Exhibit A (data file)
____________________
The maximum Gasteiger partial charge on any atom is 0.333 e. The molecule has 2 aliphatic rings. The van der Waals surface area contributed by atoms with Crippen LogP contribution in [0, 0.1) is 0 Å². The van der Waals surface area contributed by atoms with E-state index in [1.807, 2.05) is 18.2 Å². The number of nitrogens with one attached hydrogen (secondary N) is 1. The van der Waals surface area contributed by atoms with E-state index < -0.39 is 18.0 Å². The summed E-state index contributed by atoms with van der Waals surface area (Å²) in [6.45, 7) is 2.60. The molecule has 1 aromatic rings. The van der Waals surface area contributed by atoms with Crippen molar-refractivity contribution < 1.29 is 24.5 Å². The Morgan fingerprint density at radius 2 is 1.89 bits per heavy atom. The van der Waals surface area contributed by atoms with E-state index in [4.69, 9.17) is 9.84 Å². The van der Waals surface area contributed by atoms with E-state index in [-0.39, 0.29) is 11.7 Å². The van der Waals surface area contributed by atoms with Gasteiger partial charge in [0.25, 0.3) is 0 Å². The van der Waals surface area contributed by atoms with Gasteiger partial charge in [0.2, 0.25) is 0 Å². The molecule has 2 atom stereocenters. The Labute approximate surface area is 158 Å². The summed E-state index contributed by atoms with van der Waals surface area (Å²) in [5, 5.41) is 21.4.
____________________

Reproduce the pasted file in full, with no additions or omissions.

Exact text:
The maximum Gasteiger partial charge on any atom is 0.333 e. The molecule has 2 aliphatic rings. The van der Waals surface area contributed by atoms with Crippen LogP contribution in [0, 0.1) is 0 Å². The van der Waals surface area contributed by atoms with E-state index in [1.807, 2.05) is 18.2 Å². The number of nitrogens with one attached hydrogen (secondary N) is 1. The van der Waals surface area contributed by atoms with E-state index < -0.39 is 18.0 Å². The summed E-state index contributed by atoms with van der Waals surface area (Å²) in [6.45, 7) is 2.60. The molecule has 1 aromatic rings. The van der Waals surface area contributed by atoms with Crippen molar-refractivity contribution < 1.29 is 24.5 Å². The Morgan fingerprint density at radius 2 is 1.89 bits per heavy atom. The van der Waals surface area contributed by atoms with E-state index in [4.69, 9.17) is 9.84 Å². The van der Waals surface area contributed by atoms with E-state index in [-0.39, 0.29) is 11.7 Å². The van der Waals surface area contributed by atoms with Gasteiger partial charge in [0.25, 0.3) is 0 Å². The van der Waals surface area contributed by atoms with Gasteiger partial charge in [0.2, 0.25) is 0 Å². The molecule has 2 atom stereocenters. The Labute approximate surface area is 158 Å². The summed E-state index contributed by atoms with van der Waals surface area (Å²) in [5, 5.41) is 21.4.